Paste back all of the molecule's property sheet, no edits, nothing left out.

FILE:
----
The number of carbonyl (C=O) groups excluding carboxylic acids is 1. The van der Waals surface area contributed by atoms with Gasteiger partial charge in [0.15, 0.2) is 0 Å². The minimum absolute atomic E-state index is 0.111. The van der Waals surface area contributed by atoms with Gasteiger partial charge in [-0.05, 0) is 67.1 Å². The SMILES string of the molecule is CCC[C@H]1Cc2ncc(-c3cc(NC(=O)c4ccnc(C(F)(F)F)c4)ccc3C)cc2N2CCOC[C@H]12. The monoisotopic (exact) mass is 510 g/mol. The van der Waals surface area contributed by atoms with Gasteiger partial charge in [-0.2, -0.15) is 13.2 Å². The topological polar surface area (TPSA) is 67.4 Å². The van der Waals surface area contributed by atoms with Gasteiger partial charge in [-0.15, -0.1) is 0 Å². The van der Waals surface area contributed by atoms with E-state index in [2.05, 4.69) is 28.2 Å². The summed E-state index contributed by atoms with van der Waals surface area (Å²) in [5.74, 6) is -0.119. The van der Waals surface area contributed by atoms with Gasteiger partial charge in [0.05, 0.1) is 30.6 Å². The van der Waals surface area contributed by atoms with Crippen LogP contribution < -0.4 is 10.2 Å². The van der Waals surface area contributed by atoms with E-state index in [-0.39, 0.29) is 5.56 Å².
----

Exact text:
The number of carbonyl (C=O) groups excluding carboxylic acids is 1. The van der Waals surface area contributed by atoms with Gasteiger partial charge in [0.15, 0.2) is 0 Å². The minimum absolute atomic E-state index is 0.111. The van der Waals surface area contributed by atoms with Gasteiger partial charge in [-0.05, 0) is 67.1 Å². The SMILES string of the molecule is CCC[C@H]1Cc2ncc(-c3cc(NC(=O)c4ccnc(C(F)(F)F)c4)ccc3C)cc2N2CCOC[C@H]12. The monoisotopic (exact) mass is 510 g/mol. The van der Waals surface area contributed by atoms with Gasteiger partial charge in [-0.2, -0.15) is 13.2 Å². The topological polar surface area (TPSA) is 67.4 Å². The van der Waals surface area contributed by atoms with Gasteiger partial charge in [-0.15, -0.1) is 0 Å². The van der Waals surface area contributed by atoms with E-state index in [2.05, 4.69) is 28.2 Å². The summed E-state index contributed by atoms with van der Waals surface area (Å²) in [5.74, 6) is -0.119. The van der Waals surface area contributed by atoms with Gasteiger partial charge in [0.05, 0.1) is 30.6 Å². The van der Waals surface area contributed by atoms with Crippen LogP contribution < -0.4 is 10.2 Å². The van der Waals surface area contributed by atoms with E-state index in [-0.39, 0.29) is 5.56 Å².